San Franola Granola : Lifestyle to Business

By Tsz on March 22, 2011

Small businesses fascinate me.

Perhaps it’s has to do with my childhood aspirations. I had no dreams of grandeur such as creating state policy being a senator, saving lives as a police officer or making millions on Wall Street. All I wanted was to be able to create, to produce something that beautify people’s lives or at least made them happy for a moment.

Yet, I have no idea how to do so and I’ll admit I still don’t. I went to college for art and business where I learned more outside of class than in. After that, I’ve stage in a restaurant for pastries, worked in an architecture firm and am currently designing in a studio. While I enjoy what I do, there’s a gnawing feeling that I still haven’t found my niche.

One thing is certain though, I love to learn about how small businesses get started. In fact, interviewing them and figuring out design can help push them forward is the best part of my job.

Even outside of design, whenever I visit a cool store or a nice eatery, I can’t help but to engage them in conversation. It’s just inspirational to hear about a problem they decided to tackle and how their product/service is able to help.

One such company is San Franola Granola. Started by friends Matt Teichmann and David Miskie, they took on the challenge of creating a healthier granola. After finding them at a party in San Francisco, I got to learn more about their story through Matt.

12 years ago, David’s dad was dealing with health issues due to an unhealthy diet. It was clear he had to overhaul his lifestyle so he worked with David to start exercising and to eat better. From that, he created his own granola recipe.

There’s a common misconception about granola. Its name may paint a picture of health but the product is anything but. That’s because the rolled oats are individually coated with a thick layer of sugar and butter, rendering the initial health benefits useless.

So, David’s dad started experimenting in the kitchen. After hundreds of batches, he landed upon the winning formula: roasted almonds, maple syrup, flax seeds, rolled oats, whey protein, canola oil, molasses and a touch of cinnamon. Using all-natural ingredients, he was able to lower the sugar content per serving significantly as well as provide fiber and protein, making it his go-to snack after his work-outs.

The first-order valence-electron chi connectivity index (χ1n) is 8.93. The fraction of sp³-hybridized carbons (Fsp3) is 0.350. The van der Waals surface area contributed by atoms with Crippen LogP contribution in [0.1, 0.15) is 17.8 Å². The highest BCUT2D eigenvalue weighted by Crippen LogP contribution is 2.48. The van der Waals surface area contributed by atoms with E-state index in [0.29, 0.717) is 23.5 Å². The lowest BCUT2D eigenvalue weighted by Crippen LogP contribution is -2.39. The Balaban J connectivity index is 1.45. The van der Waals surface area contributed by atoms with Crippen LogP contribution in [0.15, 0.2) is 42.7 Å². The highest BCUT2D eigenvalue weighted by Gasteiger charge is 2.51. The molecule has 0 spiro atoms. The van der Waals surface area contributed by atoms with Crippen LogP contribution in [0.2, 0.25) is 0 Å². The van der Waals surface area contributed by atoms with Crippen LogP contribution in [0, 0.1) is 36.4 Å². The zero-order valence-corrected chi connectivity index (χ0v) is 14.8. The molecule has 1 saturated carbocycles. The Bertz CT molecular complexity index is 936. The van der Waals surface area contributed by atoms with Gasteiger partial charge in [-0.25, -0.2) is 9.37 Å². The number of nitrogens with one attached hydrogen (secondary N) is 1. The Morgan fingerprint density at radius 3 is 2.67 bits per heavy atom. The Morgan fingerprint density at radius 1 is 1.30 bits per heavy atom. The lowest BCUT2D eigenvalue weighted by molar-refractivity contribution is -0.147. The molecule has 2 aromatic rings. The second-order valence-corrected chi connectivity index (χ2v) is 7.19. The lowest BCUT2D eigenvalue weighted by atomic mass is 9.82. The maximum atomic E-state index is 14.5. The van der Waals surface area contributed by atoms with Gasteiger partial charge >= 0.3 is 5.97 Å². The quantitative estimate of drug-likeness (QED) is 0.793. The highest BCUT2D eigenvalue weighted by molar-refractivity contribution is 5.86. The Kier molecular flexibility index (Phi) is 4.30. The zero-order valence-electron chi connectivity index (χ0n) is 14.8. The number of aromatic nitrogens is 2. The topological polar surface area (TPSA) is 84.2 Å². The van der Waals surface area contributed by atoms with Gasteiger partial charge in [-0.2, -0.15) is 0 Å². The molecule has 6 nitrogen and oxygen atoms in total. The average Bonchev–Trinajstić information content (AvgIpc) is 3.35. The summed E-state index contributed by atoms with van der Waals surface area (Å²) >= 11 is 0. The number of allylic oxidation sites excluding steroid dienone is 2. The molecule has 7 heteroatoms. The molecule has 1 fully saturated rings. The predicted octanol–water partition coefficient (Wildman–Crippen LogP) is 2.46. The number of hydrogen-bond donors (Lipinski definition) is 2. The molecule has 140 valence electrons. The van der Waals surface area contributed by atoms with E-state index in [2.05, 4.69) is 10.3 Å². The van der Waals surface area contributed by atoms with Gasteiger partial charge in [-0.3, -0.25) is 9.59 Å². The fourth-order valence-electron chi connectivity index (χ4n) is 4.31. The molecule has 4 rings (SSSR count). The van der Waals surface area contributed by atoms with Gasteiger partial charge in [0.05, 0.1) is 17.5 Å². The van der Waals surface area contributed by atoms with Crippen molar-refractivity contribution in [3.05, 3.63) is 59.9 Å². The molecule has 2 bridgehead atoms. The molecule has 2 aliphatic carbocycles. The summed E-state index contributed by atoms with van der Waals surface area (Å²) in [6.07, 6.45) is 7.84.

With the combination of a healthy diet and exercise routine, David’s dad was able to shed 40 pounds and feel even better.

Wanting to share this granola with others, David and Matt left their full-time jobs and bootstrapped to launch San Franola together. It’s only been a little over a year, but they’re spreading throughout NorCal. And most excitingly, starting to get carried in Los Angeles.

Here’s to healthy eating!


Trust Your Gut : The Most Memorable St. Patrick’s Day

By Tsz on March 19, 2011

This is for all the girls who have been in abusive relationships, girls currently in abusive relationships, as well as everyone who has a mother, a sister, an aunt, or a girl friend. Take this as a cautionary tale.

I used to be naive. I didn’t understand people in abusive relationships. Why couldn’t they see the toxic environment they are in? And even if they did, why wouldn’t they leave? Don’t they value themselves?

For me, I thought I was above it all. That I would never be a victim. After all, I’m independent, smart, and have a foolproof method for weeding out unsavory guys. I was invincible.

Or so I thought.

From May to November of last year, I was in an emotionally abusive relationship. The ironic detail is that I didn’t even know it. In fact, it was only on this St. Patrick’s Day that I had the realization.